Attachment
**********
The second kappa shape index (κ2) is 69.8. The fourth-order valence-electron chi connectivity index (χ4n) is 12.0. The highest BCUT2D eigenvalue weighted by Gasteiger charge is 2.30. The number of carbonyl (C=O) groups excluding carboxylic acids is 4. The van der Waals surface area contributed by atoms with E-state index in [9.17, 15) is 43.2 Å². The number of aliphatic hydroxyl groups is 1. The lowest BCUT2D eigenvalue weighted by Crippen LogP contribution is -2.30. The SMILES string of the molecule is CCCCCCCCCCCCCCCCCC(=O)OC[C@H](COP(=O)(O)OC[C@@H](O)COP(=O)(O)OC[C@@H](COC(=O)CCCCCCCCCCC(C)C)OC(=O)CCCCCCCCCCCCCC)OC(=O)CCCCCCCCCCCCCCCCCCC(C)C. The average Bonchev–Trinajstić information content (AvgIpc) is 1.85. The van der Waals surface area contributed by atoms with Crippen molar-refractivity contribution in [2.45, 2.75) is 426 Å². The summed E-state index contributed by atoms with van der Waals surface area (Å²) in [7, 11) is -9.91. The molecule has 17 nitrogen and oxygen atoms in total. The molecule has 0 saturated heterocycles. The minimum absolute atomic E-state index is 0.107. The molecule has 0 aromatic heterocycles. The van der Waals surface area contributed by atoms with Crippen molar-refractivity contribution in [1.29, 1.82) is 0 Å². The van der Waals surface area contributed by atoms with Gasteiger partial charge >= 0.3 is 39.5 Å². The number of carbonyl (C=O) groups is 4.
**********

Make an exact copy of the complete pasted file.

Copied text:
The second kappa shape index (κ2) is 69.8. The fourth-order valence-electron chi connectivity index (χ4n) is 12.0. The highest BCUT2D eigenvalue weighted by Gasteiger charge is 2.30. The number of carbonyl (C=O) groups excluding carboxylic acids is 4. The van der Waals surface area contributed by atoms with E-state index in [9.17, 15) is 43.2 Å². The number of aliphatic hydroxyl groups is 1. The lowest BCUT2D eigenvalue weighted by Crippen LogP contribution is -2.30. The SMILES string of the molecule is CCCCCCCCCCCCCCCCCC(=O)OC[C@H](COP(=O)(O)OC[C@@H](O)COP(=O)(O)OC[C@@H](COC(=O)CCCCCCCCCCC(C)C)OC(=O)CCCCCCCCCCCCCC)OC(=O)CCCCCCCCCCCCCCCCCCC(C)C. The average Bonchev–Trinajstić information content (AvgIpc) is 1.85. The van der Waals surface area contributed by atoms with Crippen molar-refractivity contribution in [2.45, 2.75) is 426 Å². The summed E-state index contributed by atoms with van der Waals surface area (Å²) in [7, 11) is -9.91. The molecule has 17 nitrogen and oxygen atoms in total. The molecule has 0 saturated heterocycles. The minimum absolute atomic E-state index is 0.107. The molecule has 0 aromatic heterocycles. The van der Waals surface area contributed by atoms with Crippen molar-refractivity contribution in [1.29, 1.82) is 0 Å². The van der Waals surface area contributed by atoms with Gasteiger partial charge >= 0.3 is 39.5 Å². The number of carbonyl (C=O) groups is 4.